Mexican Mario Bellatin's short allegory Beauty Salon (City Lights, translated by Kurt Hollander) is set in a salon that has been transformed into an ad-hoc hospice for the victims of an unnamed lethal plague (AIDS). Managed by a former stylist, "The Terminal" has been adapted to meet the needs of its occupants--though he does keep exotic fish as well--and as he becomes symptomatic, he notices an angelfish with a growing fungal infection that kills the other fish. Hmm, what could that represent?
The Halfway House (New Directions, translated by Anna Kushner and José Manuel Prieto) by Guillermo Rosales, a Cuban-American writer who destroyed most of his work before he committed suicide in 1993, tells of a Miami home for the mentally ill that reverberates as a latter-day One Flew Over the Cuckoo's Nest. Rosales was early diagnosed as a schizophrenic and Manuel Prieto's preface sympathetically lays out Rosales's fascinating personal story, putting, The Halfway House in heart-wrenching focus.
Chilean Alejandro Zambra's novella Bonsai (Melville House, translated by Carolina De Robertis) is less than a hundred pages, and charts the ebb and flow of Julio and Emilia's relationship--whose narrative arc somehow parallels the care and nurturing of a bonsai (tree).
Born in Uruguay and well traveled, De Robertis offers up The Invisible Mountain (Knopf), an ambitious debut novel that begins on the first day of the 20th century in a small town in Uruguay and follows the lives of three woman--Pajarita, Eva, and Salomé--through to the cataclysmic '60s, also assembling an album of snapshots of Uruguay's history.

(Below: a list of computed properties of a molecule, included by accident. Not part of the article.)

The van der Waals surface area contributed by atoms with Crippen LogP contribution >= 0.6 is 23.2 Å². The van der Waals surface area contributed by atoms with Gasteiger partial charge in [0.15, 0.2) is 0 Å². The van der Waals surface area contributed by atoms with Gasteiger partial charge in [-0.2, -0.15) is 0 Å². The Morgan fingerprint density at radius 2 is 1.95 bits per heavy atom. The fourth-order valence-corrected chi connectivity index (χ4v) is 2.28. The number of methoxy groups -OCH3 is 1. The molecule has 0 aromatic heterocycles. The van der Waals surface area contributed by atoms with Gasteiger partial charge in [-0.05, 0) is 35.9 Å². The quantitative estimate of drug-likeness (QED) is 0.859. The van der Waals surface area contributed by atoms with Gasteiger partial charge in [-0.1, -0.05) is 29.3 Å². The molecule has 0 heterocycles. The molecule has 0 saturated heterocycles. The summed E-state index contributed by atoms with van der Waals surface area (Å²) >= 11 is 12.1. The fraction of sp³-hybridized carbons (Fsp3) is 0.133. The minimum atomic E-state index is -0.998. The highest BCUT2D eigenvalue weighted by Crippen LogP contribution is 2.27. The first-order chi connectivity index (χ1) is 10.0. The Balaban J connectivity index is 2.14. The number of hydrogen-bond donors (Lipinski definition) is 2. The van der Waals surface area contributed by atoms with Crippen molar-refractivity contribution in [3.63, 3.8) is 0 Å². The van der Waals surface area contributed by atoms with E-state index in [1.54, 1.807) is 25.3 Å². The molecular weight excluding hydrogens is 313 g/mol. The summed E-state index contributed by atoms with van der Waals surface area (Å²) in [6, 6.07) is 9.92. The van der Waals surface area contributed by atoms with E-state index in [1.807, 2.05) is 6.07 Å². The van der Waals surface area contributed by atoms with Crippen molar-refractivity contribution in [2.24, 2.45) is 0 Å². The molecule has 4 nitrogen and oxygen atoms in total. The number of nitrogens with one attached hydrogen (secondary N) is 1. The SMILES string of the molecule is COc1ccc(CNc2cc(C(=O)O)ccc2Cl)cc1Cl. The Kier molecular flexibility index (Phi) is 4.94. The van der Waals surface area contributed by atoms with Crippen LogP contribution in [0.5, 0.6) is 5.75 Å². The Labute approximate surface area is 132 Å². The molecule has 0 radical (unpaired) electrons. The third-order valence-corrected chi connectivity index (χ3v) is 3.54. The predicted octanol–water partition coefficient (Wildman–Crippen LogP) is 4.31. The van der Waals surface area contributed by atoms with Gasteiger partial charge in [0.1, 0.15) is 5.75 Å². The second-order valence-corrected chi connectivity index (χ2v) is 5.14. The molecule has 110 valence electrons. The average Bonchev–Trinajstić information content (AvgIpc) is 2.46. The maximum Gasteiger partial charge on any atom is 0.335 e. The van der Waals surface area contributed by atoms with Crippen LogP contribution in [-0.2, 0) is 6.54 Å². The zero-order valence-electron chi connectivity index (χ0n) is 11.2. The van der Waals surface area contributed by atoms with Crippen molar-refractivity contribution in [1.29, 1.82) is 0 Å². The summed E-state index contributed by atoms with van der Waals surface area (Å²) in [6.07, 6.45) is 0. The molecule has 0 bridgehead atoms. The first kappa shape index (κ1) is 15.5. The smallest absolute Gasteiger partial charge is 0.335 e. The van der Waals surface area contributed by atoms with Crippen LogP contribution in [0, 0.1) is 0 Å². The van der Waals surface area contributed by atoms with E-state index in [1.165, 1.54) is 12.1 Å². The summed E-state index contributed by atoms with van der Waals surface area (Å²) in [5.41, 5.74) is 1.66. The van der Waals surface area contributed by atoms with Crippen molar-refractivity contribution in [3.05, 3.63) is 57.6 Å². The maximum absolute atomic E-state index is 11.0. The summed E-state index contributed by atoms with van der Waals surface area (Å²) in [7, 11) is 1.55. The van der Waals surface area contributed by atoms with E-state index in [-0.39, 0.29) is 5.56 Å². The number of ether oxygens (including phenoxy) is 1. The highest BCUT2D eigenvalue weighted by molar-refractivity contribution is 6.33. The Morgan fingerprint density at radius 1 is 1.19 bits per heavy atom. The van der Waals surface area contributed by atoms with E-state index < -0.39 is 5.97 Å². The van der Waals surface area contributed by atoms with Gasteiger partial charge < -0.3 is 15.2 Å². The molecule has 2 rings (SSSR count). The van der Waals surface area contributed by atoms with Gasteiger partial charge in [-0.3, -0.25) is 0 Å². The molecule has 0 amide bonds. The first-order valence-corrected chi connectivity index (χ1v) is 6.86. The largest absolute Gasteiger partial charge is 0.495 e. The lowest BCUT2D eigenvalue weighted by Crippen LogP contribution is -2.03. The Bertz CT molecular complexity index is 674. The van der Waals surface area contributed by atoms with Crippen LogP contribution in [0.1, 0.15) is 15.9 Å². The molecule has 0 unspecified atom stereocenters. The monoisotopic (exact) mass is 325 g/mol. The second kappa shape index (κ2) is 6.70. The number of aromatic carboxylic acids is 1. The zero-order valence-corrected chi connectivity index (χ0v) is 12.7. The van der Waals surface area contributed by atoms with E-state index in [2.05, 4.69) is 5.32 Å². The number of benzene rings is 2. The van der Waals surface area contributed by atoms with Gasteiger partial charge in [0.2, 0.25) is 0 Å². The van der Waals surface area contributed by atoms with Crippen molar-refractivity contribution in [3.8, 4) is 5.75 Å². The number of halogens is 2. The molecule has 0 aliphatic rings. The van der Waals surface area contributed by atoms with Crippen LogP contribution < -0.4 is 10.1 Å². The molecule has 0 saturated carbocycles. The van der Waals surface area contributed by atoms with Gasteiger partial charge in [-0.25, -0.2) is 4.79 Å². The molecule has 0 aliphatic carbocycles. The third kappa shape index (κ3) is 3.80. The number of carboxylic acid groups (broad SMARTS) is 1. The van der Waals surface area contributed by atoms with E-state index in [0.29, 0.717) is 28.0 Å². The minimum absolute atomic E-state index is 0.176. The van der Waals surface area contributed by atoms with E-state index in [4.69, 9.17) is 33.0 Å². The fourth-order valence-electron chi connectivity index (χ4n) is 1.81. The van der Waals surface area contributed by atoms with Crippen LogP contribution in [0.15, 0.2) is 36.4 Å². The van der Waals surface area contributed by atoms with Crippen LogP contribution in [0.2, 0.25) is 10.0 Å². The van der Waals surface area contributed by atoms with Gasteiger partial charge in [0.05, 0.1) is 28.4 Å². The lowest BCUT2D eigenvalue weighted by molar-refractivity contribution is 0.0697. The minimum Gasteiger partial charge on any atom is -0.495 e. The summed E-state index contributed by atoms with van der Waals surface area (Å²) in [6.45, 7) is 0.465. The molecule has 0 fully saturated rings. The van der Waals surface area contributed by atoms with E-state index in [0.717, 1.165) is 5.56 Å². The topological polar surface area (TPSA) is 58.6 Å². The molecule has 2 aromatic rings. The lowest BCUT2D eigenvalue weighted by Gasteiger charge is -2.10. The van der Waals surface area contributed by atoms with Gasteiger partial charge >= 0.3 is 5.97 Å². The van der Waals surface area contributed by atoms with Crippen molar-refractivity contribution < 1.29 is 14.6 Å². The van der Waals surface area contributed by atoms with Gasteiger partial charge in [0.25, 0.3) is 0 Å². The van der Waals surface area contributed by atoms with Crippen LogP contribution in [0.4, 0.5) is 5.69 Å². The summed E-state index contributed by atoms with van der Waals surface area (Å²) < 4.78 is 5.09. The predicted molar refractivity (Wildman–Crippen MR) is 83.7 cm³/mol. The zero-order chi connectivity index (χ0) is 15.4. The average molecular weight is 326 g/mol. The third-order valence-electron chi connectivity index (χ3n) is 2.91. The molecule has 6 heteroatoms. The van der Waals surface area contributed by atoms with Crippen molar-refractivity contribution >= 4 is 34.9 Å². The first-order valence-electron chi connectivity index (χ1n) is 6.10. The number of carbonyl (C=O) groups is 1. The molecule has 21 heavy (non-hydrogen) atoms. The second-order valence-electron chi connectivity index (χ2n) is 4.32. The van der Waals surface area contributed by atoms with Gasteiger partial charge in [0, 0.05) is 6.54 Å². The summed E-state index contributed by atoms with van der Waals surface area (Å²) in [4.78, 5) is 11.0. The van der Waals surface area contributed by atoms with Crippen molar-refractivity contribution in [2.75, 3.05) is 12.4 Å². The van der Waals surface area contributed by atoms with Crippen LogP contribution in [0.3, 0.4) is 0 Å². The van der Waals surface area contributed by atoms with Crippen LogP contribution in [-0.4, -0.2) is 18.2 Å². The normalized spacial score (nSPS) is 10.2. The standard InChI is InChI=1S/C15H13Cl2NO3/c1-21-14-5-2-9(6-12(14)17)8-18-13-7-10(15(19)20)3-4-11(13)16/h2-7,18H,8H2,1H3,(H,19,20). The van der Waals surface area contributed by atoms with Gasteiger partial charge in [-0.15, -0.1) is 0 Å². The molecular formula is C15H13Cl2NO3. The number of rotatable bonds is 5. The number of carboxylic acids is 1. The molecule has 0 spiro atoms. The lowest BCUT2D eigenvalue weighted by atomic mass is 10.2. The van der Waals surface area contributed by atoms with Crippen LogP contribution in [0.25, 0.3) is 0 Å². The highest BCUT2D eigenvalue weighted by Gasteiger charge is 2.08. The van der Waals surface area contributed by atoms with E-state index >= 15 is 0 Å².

Though not a work of fiction, I would be remiss if I didn't note Harper's magazine book guy Benjamin Moser's universally praised Why This World: A Biography of Clarice Lispector (Oxford University Press). Lispector (Near to the Wild at Heart, The Passion According to G.H), who died in 1977, was born in the Ukraine in 1920 and immigrated to Brazil and was immensely popular there and in the rest of the Southern Hemisphere and is credited as the author of, according to Moser, "perhaps the greatest spiritual autobiography of the twentieth century." Moser writes of his fascination:
Outside Latin America, I found to my dismay very few people knew her, and I long wondered why. Was it because she wrote in Portuguese, a language whose literary productions were so invisible outside its own territory that it was once nicknamed "the tomb of thought"? Was it because nobody expects the greatest Jewish writer since Kafka to be a part-time beauty columnist whose Chanel suits and wraparound sunglasses made her look more like a Rio socialite than a mystic genius?
...Guillermo Arriaga, a famous Mexican novelist and screenwriter, said that you can't read Clarice Lispector without falling in love with her.
And that is exactly what I hoped I could make happen by writing "Why This World": to get more people, not just the literati, but everyone who cares about art and literature, to fall in love with her.